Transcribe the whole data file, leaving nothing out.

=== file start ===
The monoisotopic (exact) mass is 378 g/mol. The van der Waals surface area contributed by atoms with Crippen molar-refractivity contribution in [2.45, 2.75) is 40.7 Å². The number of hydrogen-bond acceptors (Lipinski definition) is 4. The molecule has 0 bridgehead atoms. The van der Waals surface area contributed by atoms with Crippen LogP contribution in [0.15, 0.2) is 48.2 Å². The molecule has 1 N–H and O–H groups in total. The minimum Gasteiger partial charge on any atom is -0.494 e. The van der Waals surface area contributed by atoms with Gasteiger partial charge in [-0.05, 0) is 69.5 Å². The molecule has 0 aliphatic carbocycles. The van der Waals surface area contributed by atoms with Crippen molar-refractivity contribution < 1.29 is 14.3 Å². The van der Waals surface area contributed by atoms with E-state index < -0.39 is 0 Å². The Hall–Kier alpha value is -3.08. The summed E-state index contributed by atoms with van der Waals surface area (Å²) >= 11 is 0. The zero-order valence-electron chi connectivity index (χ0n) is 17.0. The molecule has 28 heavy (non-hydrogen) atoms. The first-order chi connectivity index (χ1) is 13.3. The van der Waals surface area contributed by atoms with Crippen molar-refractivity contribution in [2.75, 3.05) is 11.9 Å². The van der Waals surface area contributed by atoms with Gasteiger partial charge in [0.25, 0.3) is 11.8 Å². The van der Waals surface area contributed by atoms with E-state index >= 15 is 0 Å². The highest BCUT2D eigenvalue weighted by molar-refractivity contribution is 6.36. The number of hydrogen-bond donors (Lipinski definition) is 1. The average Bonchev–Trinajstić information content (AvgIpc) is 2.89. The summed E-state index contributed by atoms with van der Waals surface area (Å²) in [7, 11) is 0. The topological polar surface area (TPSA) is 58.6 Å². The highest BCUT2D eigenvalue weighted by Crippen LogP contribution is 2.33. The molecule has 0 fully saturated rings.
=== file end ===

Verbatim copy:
The monoisotopic (exact) mass is 378 g/mol. The van der Waals surface area contributed by atoms with Crippen molar-refractivity contribution in [2.45, 2.75) is 40.7 Å². The number of hydrogen-bond acceptors (Lipinski definition) is 4. The molecule has 0 bridgehead atoms. The van der Waals surface area contributed by atoms with Crippen LogP contribution in [0.15, 0.2) is 48.2 Å². The molecule has 1 N–H and O–H groups in total. The minimum Gasteiger partial charge on any atom is -0.494 e. The van der Waals surface area contributed by atoms with Gasteiger partial charge in [-0.05, 0) is 69.5 Å². The molecule has 0 aliphatic carbocycles. The van der Waals surface area contributed by atoms with Crippen molar-refractivity contribution < 1.29 is 14.3 Å². The van der Waals surface area contributed by atoms with E-state index < -0.39 is 0 Å². The Hall–Kier alpha value is -3.08. The summed E-state index contributed by atoms with van der Waals surface area (Å²) >= 11 is 0. The zero-order valence-electron chi connectivity index (χ0n) is 17.0. The molecule has 28 heavy (non-hydrogen) atoms. The first-order chi connectivity index (χ1) is 13.3. The van der Waals surface area contributed by atoms with Crippen molar-refractivity contribution in [2.75, 3.05) is 11.9 Å². The van der Waals surface area contributed by atoms with Gasteiger partial charge in [0.25, 0.3) is 11.8 Å². The van der Waals surface area contributed by atoms with E-state index >= 15 is 0 Å². The highest BCUT2D eigenvalue weighted by molar-refractivity contribution is 6.36. The number of hydrogen-bond donors (Lipinski definition) is 1. The average Bonchev–Trinajstić information content (AvgIpc) is 2.89. The summed E-state index contributed by atoms with van der Waals surface area (Å²) in [7, 11) is 0. The topological polar surface area (TPSA) is 58.6 Å². The highest BCUT2D eigenvalue weighted by Crippen LogP contribution is 2.33. The molecule has 0 fully saturated rings.